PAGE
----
What is it about touch that is so fundamentally important to humans?
Touch connects us to each other. And when we connect with each other, we are re-connecting with ourselves. Of the five senses, touch is the most neglected one. We live in an increasingly fragmented and isolationist society where we pay more attention to our iphones and computers than to ourselves, let alone each other. We know that babies who are not touched will have issues with development. Children who receive love and affection make better-adjusted, happier adults. Rescue dogs and cats become different animals when they receive attention and love through touch. Studies with primates have shown that animals that aren’t touched will become withdrawn and exhibit disassociative behavior patterns. In short, all humans and animals benefit and thrive on touch. Expressions of affection or warmth often carry sexual connotations, and people become wary of interacting with others in any way that could be misinterpreted.
The elders in our society are especially at risk when it comes to touch deprivation. The kids have grown up and left, and family members may be living thousands of miles away. A spouse or life partner may have died, and the intimacy of a familiar partner is no longer an option. An elder who is not able to get out much or interact with friends or family on a regular basis becomes isolated. Numerous studies indicate that isolation and depression is a growing problem with the elders in our society. With over 10,000 people a day in the USA turning 65, there is a growing risk of increasing alienation in our society.
There is a descriptive term for touch deprivation known as ‘skin hunger’ – your skin literally hungers for the touch of another human being, to feel connected, accepted and whole. Many people are scared to reach out, but just remember how good it feels when someone reaches out to you in this way. When last have you given your friend, parent or child a good, generous hug? How about a friend who is in need? Could you show your compassion and care through a two-minute hand or foot massage or a neck and shoulder rub?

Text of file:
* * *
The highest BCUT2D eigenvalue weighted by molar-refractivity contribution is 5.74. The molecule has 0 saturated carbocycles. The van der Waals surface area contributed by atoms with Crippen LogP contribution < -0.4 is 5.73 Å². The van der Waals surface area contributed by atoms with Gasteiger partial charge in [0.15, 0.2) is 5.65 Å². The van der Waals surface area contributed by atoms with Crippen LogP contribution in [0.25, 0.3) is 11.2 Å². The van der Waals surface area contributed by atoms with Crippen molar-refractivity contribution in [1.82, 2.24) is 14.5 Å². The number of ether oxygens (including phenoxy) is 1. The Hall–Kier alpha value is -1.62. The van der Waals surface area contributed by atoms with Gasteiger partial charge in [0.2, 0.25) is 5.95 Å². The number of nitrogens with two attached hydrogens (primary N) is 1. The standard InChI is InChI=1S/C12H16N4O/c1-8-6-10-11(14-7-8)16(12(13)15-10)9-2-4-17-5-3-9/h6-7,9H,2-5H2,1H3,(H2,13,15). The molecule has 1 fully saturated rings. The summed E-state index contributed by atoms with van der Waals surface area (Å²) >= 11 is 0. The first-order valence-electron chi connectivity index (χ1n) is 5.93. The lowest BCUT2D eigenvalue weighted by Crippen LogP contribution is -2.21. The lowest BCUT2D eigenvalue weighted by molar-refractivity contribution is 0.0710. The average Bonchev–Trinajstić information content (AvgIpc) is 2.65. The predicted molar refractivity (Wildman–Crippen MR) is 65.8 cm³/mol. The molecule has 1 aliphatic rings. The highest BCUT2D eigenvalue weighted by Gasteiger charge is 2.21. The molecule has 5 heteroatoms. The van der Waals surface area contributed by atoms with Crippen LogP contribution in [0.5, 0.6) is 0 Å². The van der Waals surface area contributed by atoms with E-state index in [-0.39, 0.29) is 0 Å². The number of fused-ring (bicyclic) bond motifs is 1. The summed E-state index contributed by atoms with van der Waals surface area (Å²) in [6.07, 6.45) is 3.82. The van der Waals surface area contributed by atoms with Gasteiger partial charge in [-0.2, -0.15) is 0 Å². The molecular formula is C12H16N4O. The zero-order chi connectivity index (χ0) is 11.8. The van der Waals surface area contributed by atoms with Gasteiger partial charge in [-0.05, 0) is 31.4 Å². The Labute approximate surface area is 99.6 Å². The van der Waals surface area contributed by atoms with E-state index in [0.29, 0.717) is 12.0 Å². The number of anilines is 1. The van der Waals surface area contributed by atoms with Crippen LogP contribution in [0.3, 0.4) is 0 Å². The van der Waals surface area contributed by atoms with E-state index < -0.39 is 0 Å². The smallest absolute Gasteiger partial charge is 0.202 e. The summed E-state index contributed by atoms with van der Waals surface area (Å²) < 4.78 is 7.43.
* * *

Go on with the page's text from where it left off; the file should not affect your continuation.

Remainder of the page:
There is a reason that massage has become so popular in our modern world. In addition to some of the many benefits I have outlined here, massage is a safe way to enjoy the warmth and love of another person’s touch. It immediately releases powerful endorphins, and promotes a deep relaxation response. Another wonderful thing about massage is that you are giving yourself permission to receive. Women in particular are taught to give unconditionally, and receiving is somehow perceived as being selfish or just not needed. I know many wonderful people who give and give all day long, but who never allow themselves the time to connect with their own need to receive. Yes, it’s true that ‘in giving we receive’ but couldn’t it also be said that ‘in receiving we give’?
There are lots of ways to allow yourself the time and space to receive; yoga, meditation, self-massage, walking in nature, sharing affection with cats and dogs are but a few. But there is an art to allowing yourself to do absolutely nothing, to simply receive the unconditional loving support that the universe can provide to us if we allow it. And receiving via touch is an easy way to let go into this state of being.
Next time you get a massage, think about how good you feel. All that amazing positive energy in your body has an incredible power to heal and transform! Reach out to someone today and share the healing power of touch. Even a warm, generous hug can go a long way to help reconnect us to each other and to ourselves.